When the White House hosted a meeting of sheriffs from across the country last February, President Donald Trump joked about destroying the career of a Texas state senator who supported reforms to civil asset forfeiture laws—a controversial practice where police can seize cash and property of people suspected—but in most cases never convicted or charged with a crime.
Though Trump's comments were meant to support police, they've had the opposite of their intended impact—it's re-energized the push for reform.
Texas state senator Konni Burton was one of many local lawmakers outraged by Trump's comments. She's a tea party leader from the Dallas-Fort Worth area who also happens to be pro-life and pro-borders. Burton isn't the unnamed state senator Trump offered to destroy, but she's emerged as the state's fiercest opponent of civil asset forfeiture.
"When you give law enforcement the ability to take your property without a conviction that's big government," Burton says.
Last December, Burton filed legislation that would repeal civil asset forfeiture in the state and replace it with criminal asset forfeiture.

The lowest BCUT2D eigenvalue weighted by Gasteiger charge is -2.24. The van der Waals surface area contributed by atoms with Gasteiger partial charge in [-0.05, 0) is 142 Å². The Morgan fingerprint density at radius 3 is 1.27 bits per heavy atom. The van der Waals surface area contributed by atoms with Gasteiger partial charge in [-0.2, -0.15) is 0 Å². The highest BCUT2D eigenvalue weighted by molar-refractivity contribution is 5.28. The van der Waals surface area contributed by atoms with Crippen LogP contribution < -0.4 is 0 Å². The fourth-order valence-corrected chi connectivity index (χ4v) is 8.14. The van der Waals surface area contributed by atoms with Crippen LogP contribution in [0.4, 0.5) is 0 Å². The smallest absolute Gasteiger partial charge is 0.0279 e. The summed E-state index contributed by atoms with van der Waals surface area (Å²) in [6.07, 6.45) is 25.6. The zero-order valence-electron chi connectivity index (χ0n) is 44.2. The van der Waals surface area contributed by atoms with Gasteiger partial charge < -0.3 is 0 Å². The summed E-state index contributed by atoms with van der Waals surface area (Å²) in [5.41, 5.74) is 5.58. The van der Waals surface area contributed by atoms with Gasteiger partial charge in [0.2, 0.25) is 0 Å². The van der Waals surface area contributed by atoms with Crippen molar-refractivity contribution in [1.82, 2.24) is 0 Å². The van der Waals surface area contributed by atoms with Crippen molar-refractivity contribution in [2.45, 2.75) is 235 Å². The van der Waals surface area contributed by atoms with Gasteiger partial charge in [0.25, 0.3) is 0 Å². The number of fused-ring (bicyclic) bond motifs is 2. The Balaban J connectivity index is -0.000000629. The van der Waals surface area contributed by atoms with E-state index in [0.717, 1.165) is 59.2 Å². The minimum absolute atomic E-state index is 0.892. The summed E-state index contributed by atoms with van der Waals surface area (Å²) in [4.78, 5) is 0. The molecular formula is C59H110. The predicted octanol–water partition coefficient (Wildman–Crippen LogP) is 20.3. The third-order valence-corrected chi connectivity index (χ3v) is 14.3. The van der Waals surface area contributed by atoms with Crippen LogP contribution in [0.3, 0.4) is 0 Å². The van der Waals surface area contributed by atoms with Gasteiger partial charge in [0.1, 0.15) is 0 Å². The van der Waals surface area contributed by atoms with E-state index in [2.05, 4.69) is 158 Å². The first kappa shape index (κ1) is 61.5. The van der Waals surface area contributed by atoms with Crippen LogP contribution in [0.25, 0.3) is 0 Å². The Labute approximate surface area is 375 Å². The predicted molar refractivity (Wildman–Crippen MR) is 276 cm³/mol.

"Police can still seize property that they think has been involved in a crime," says Burton, "but for them to keep it … you have to be convicted of a crime."
Texas has tried for years to reform civil asset forfeiture laws after horror stories began to emerge about the practice.
One of the most horrifying cases occurred in 2005, when cops seized $10,000 from Javier Gonzales who was driving from Austin to the border town of Brownsville to make funeral arrangements for his dying aunt. The cops didn't find any drugs or contraband in his car, but they pressured Gonzales to sign away his rights to the cash under the threat of a felony money laundering charge.
Gonzales took the case to court and eventually won his money back in April of 2008.
And in 2012 the ACLU settled a class action lawsuit against the city of Tenaha where cops illegally seized nearly $3 million from traffic stops involving mostly Black and Latino drivers. Victims were told that they could either sign their cash over to the city or go to jail.
Cases like this have earned Texas a D+ from the Institute for Justice for forfeiture laws. Data from the libertarian legal organization shows that the state takes in an average of $41.6 million dollars a year to local law enforcement agencies as a result of these seizures.
Burton's bill has bipartisan support, but it faces an uphill battle in the Texas legislature where it's faced opposition from "tough on crime" lawmakers and law enforcement agencies. Burton says her legislation isn"t about stopping police from doing their job, but protecting the property rights of all Texans.
"Everybody is ready for this to be reformed," Burton says. "You know it's just upside down and antithetical to what our country should stand for."
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